The government’s long-awaited Clean Growth Strategy raises more questions than answers on how we can deliver a low-carbon economy.
As the Committee on Climate Change (CCC) warned in its annual report this year, “urgent action” is needed to close the policy gap and get the UK back on track with decarbonisation. Yet there is next to nothing in the strategy in terms of an actual plan around investment, skills development, research and future markets after Brexit.
It is difficult to overstate the scale of the challenge facing the UK. To meet our carbon targets, which are legally binding, the UK needs to add a total of 130-150TWh of low-carbon generation output by 2030, equivalent to nearly 50% of current consumption, while also investing heavily in storage and flexibility measures like demand response, which incentivise consumers to reduce consumption at peak times. This in itself is a staggeringly ambitious objective, beyond anything that has been attempted in the past and on a very short timescale.
Yet, at the same time, we need to replace existing capacity as well. Our carbon targets require all of the remaining coal-, and most of the existing gas-fired generation, to be phased out by 2030. A significant proportion of existing nuclear capacity is scheduled to be decommissioned by the middle of the next decade, with uncertainty and concerns about Brexit already affecting plans for its replacement.
The UK starts as a high-achiever on climate change, cutting emissions by 42% since 1990. In 2006 less than 5% of UK electricity was produced by renewables; ten years later that figure was close to 25%, and the figures for the second quarter of this year were close to 30%.
The problem, which the Clean Growth Strategy doesn’t fully acknowledge, is that progress is stalling, partly because many of the gains to date have been the result of one-off measures that can’t be repeated. Three quarters of all the emissions reductions since 2012 have been achieved by a shift away from using coal to generate electricity; now that coal has largely been removed from the generation mix, progress on reducing emissions is forecast to stall.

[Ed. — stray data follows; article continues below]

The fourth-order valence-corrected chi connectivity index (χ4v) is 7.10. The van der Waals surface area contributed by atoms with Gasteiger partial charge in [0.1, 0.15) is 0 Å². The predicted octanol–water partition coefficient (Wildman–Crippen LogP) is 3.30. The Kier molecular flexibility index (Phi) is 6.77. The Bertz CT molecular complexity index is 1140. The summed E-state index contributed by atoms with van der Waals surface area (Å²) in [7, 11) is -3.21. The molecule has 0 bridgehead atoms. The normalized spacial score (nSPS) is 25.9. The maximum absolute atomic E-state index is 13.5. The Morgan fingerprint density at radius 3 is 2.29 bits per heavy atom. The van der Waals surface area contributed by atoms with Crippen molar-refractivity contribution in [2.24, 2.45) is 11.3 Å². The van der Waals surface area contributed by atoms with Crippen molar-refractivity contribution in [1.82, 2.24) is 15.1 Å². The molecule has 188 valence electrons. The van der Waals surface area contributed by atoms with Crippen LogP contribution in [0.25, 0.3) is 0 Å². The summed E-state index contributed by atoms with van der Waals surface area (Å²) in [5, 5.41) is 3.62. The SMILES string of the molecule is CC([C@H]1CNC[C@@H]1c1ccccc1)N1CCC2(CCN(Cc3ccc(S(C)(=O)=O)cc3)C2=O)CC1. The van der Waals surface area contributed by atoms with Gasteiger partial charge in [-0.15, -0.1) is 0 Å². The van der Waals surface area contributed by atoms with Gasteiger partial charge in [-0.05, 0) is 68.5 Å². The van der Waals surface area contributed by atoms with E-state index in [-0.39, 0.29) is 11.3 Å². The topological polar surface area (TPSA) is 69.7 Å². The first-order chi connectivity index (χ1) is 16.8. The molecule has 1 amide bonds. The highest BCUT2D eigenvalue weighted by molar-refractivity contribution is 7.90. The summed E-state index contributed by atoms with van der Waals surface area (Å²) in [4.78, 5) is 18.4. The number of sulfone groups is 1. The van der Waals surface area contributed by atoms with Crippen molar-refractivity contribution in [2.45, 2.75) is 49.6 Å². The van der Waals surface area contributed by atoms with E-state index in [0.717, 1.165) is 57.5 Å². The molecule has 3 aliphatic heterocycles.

Without some radical new thinking, we are on track to miss our carbon targets by a very wide margin. The Clean Growth Strategy does offer £557m in new subsidies for renewables, which is welcome, but it hasn’t spelled out exactly when and how the money will be available.
And while this level of funding is significant, it falls well short of the sums needed to achieve the decarbonisation of the power sector, which is effectively where we need to be by 2030. There is also no clarity on the carbon price floor beyond 2020, which will play a key role in energy investment decisions.
A heavy emphasis on innovation and energy efficiency is welcome, but again the strategy lacks a serious analysis of the challenges facing the UK. The impact of Brexit, of which there’s little mention, is likely to be significant on the UK science and research sector, as EU funding is lost, and the status of UK-based EU researchers and access to pan-European research networks is threatened.
And while energy efficiency is crucial, the government is being somewhat disingenuous; it is only because the coalition government abandoned ambitious energy efficiency programmes that urgent action on this front is now needed to get us back on track.
The Clean Growth Strategy is also noticeably silent about the critical issue of skills. The energy industry is facing the twin pressures of an ageing workforce and a growing demand for skilled labour, and the Energy and Utilities Skills Partnership has forecast that the electricity sector will need to replace 53,000 retirees and others leaving the sector, and hire an additional 10,000 workers to meet rising demand for skilled labour.
The University of Hull forecasts that the offshore wind sector alone will add nearly 40,000 jobs by 2032. Delivering low-carbon growth, and winning a share of the huge global market in clean technologies, will be impossible without a proper fully-funded plan to grow and develop a skilled workforce.
The delays and lack of detail around the Clean Growth Strategy highlight the problems facing the UK energy market. We need a co-ordinated, long-term approach to energy policy. Instead, we have a confusing and complex mix of players with little strategic oversight. At the moment responsibility for setting targets, scrutinising policy and planning strategy in the energy sector is divided between numerous departments and agencies, including the Department for Business, Energy and Industrial Strategy; Ofgem; National Grid; the CCC and others.
The energy price cap, announced today, is another example of this: popular anger at energy company profits and fuel poverty are real and justified, but a badly designed price cap risks doing more harm than good. Iain Conn, CEO of the UK’s largest energy retailer Centrica, has already reassured investors that his company will respond to a price cap by slashing its costs, rather than cutting back on dividends to shareholders.
We can’t afford to get energy policy wrong, and time is growing very short if we are going to meet the targets we have set for decarbonising our energy system and our economy. It’s time for an urgent, serious overhaul of energy policy, so the UK can benefit from the clean energy revolution while showing true global leadership on the challenge of climate change.